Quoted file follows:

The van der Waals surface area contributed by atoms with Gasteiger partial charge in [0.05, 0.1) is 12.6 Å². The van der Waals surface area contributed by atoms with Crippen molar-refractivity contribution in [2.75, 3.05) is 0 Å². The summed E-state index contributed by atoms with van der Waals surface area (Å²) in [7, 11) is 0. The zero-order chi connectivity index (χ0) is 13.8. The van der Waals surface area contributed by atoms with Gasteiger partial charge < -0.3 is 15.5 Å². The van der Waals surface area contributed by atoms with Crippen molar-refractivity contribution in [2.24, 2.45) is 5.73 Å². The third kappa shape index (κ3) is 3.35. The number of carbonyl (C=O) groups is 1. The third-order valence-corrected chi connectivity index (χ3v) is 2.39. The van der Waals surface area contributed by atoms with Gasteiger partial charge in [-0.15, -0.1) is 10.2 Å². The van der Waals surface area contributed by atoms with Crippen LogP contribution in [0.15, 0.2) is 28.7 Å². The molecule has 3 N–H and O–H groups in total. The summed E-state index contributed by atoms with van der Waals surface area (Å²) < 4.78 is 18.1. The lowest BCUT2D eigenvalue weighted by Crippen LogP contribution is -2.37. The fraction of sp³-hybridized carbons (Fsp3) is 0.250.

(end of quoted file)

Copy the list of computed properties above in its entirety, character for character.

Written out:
The van der Waals surface area contributed by atoms with Gasteiger partial charge in [0.05, 0.1) is 12.6 Å². The van der Waals surface area contributed by atoms with Crippen molar-refractivity contribution in [2.75, 3.05) is 0 Å². The summed E-state index contributed by atoms with van der Waals surface area (Å²) in [7, 11) is 0. The zero-order chi connectivity index (χ0) is 13.8. The van der Waals surface area contributed by atoms with Gasteiger partial charge < -0.3 is 15.5 Å². The van der Waals surface area contributed by atoms with Crippen molar-refractivity contribution in [2.24, 2.45) is 5.73 Å². The third kappa shape index (κ3) is 3.35. The number of carbonyl (C=O) groups is 1. The third-order valence-corrected chi connectivity index (χ3v) is 2.39. The van der Waals surface area contributed by atoms with Gasteiger partial charge in [-0.15, -0.1) is 10.2 Å². The van der Waals surface area contributed by atoms with Crippen LogP contribution in [0.15, 0.2) is 28.7 Å². The molecule has 3 N–H and O–H groups in total. The summed E-state index contributed by atoms with van der Waals surface area (Å²) < 4.78 is 18.1. The lowest BCUT2D eigenvalue weighted by Crippen LogP contribution is -2.37. The fraction of sp³-hybridized carbons (Fsp3) is 0.250.